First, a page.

Enhancing relationships through gratitude in the early childhood context
The views expressed by contributors are their own and not the view of The Sector.
Research at all levels of education highlights the fact that flourishing relationships are at the core of effective teaching and learning, and thriving communities.
They are also fundamental to mental and emotional wellbeing. How relationships are addressed in the early years is going to greatly influence children at each stage of their development.
The relational dimension needs to be conceptualised not only at the level of the teacher and student but also with all those who play a part in a child’s development – directors of education and care services, parents, grandparents, and the wider community.
I argue that we cannot have flourishing relationships without gratitude, which I define briefly here as ‘giving back out of acknowledgement for what we receive, in ways that are not necessarily reciprocal’.
In our research, gratitude is therefore conceptualised not only as what we are grateful for, but how we can express this gratitude in action.
In the midst of our busy lives we often forget to recognise the gifts we receive from each other. Our relationships suffer if we approach them with an intention of what we need to get from another rather than first acknowledging what we are grateful for from them.
Rather than focusing on teaching children to be more grateful, I take the approach that it is the modelling and the inner attitude of the adults in the child’s life that has the greatest impact. This is particularly the case when the child is in their early years, as the formative influence of the adult is stronger at this point than any other.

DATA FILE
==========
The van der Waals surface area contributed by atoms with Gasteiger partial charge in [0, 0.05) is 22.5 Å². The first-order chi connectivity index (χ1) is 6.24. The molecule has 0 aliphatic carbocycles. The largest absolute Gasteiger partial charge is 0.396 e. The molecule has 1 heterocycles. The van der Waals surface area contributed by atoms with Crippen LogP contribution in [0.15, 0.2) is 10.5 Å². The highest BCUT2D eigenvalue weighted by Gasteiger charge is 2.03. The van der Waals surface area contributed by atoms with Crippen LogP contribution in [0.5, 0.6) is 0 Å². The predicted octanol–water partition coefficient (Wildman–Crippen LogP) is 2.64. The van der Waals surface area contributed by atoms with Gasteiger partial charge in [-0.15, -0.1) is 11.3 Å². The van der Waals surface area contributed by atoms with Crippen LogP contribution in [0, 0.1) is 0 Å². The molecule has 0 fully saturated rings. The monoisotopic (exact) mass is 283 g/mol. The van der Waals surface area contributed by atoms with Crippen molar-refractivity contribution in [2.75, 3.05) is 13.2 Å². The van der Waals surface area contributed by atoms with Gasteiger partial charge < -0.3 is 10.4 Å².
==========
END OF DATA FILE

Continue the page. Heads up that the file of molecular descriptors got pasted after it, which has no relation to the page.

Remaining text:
Although the most important place to start, gratitude research has barely touched the early childhood education context. To bridge this gap, a book club has been initiated with some of the Gowrie Training Tasmania Team. Our process was for the group of eight participants to read chapters of Gratitude in Education: A Radical View (Howells, 2012), and to come together at regular intervals to discuss the relevance of gratitude to early childhood education. We also explored the challenges.
Many wonderful stories of gratitude arose from our group. Participants shared experiences of deepening their joy and commitment to their work through gratitude practices such as recognising children and their parents more fully by thanking them often; and modelling gratitude in the way they teach early childhood educators.
One particular story speaks loudly about the place of gratitude, and was shared by a member of our book club, whom we will call David.
David encountered a family who were struggling with a range of financial and social stresses. Their child had many developmental and behavioural issues, and staff identified that as a child they found difficult to like. This was also mentioned in relation to the child’s parents, who seemed downhearted when they arrived at the centre where they would predictably hear complaints about the difficulties caused by their child’s behaviour that day. They seemed resigned to only hearing bad news.